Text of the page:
In terms of average price, both the May and the five-month averages trail year-ago figures.

Last month, the average was $343,071, down from $363,231 a year ago -while the five-month figures are $348,840 and $358,879 respectively, says the board.


Calgary considers expanding downtown LRT free-fare zone
By Richard Cuthbertson
Calgary Herald June 13, 2011

CALGARY — Extending the LRT free-fare zone to the Stampede station could create security headaches at the platform, and may encourage commuters to park in the area and then cram onto busy trains travelling into downtown at peak hours.

This is according to a report heading to a city committee on Wednesday that looks at the advantages, and the drawbacks, of broadening the section of the LRT network where people can ride without a ticket.

The report also confirms Calgary Transit will lose up to $2 million a year in revenue if the free zone, which currently stretches along 7th Avenue, grows to include the Victoria Park/Stampede station.

But the proposal still has merit for the organizer of a major expo this coming weekend, who suggests some middle ground can be found in the whole debate.

“Ultimately, what does every special event, what does every convention need? They need people,” said Kandrix Foong, the organizer of the Calgary Comic and Entertainment Expo, to be held at the Stampede’s BMO Centre.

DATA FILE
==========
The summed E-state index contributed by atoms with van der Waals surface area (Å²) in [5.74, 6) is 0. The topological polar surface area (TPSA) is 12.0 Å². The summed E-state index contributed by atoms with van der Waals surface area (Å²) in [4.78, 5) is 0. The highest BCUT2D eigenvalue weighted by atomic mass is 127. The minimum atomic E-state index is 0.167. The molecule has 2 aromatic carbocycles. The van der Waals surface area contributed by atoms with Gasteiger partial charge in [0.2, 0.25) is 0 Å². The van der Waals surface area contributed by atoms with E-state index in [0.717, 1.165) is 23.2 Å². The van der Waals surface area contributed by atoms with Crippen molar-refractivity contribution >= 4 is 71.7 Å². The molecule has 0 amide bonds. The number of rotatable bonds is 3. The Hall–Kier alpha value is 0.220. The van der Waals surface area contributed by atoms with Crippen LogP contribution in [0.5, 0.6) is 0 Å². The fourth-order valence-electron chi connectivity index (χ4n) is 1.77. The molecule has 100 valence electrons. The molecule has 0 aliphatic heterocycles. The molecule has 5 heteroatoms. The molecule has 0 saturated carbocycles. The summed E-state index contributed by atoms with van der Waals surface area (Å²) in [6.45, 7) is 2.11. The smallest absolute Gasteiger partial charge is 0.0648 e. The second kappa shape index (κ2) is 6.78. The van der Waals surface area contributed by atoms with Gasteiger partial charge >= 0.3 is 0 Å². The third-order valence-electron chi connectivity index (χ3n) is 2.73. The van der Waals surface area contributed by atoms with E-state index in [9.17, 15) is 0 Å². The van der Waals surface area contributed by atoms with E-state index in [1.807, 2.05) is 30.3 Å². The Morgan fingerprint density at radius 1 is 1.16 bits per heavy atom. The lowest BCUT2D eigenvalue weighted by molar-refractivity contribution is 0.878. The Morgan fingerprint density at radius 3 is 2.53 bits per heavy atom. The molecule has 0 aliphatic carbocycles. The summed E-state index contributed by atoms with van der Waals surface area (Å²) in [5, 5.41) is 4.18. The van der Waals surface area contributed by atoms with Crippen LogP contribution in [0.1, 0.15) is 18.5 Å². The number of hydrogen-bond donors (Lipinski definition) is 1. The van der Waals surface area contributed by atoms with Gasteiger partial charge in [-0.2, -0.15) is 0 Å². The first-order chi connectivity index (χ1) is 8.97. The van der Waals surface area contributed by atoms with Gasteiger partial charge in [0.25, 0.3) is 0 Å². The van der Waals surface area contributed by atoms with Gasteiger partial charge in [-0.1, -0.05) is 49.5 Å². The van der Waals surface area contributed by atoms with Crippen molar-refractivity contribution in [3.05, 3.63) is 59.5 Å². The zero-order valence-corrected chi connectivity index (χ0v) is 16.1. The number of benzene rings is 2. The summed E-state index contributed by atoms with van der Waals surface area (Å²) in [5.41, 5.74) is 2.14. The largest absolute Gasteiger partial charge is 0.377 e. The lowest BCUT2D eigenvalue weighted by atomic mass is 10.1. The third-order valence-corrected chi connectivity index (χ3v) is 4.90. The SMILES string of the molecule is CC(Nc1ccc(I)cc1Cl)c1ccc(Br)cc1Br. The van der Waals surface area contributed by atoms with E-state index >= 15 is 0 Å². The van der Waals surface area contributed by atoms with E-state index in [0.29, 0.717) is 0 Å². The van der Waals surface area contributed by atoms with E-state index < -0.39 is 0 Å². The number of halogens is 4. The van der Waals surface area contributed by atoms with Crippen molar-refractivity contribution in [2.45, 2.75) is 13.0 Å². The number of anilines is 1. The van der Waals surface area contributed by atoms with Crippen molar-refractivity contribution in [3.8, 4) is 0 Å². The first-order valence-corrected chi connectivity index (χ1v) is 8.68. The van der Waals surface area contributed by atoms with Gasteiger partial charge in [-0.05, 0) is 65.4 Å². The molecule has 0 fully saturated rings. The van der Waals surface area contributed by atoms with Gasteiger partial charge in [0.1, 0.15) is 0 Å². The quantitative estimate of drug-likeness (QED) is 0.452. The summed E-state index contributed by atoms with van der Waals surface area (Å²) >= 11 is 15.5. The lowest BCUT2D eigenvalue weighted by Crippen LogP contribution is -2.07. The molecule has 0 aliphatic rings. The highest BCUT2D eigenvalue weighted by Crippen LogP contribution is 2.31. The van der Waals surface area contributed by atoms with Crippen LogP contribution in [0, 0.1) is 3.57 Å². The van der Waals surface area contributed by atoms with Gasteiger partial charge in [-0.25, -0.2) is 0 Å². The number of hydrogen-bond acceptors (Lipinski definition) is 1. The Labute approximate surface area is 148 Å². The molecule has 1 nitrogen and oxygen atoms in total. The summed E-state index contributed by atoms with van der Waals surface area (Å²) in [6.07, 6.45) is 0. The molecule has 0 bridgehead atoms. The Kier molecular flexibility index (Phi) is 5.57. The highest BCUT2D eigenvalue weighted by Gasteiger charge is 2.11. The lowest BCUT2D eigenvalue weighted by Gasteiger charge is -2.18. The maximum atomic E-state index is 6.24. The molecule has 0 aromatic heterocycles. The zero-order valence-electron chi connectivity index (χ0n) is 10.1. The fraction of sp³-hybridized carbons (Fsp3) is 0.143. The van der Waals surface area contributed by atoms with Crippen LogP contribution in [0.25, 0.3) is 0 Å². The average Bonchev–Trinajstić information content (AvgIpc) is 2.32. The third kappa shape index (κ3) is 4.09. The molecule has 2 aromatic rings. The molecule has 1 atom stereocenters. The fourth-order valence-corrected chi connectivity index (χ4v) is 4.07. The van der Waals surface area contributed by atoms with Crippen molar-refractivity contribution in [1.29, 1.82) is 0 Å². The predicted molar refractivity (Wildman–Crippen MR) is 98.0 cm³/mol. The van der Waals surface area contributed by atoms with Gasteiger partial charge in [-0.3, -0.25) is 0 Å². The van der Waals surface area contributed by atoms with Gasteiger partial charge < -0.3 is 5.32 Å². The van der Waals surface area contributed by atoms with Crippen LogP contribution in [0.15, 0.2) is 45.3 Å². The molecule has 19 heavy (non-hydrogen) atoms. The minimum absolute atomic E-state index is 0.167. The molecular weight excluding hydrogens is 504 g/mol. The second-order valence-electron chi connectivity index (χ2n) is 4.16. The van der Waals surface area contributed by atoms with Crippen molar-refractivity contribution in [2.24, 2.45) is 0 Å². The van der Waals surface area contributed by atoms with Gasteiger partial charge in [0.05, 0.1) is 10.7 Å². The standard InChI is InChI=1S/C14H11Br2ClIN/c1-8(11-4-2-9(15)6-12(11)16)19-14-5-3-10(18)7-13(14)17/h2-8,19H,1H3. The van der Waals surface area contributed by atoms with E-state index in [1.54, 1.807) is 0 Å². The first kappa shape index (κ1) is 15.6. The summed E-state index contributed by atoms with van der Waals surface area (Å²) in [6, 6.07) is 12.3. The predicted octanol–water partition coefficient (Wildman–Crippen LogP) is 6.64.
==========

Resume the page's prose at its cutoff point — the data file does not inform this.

“If you add a couple extra elements to your show that can tilt the favour of whether they’re going to come out to your show or not, then obviously it’s worth it.”

He suggests something be worked out where people attending conventions at the Stampede grounds could to ride the LRT for free.

The report looks at a proposal spearheaded earlier year by three aldermen to create a “seamless event package” by connecting Stampede Park with the Telus Convention Centre through public transit.

The proponents on council said in their motion the change would lead to economic spinoffs by attracting bigger events and raising the appeal of Calgary as a host of conventions and conferences.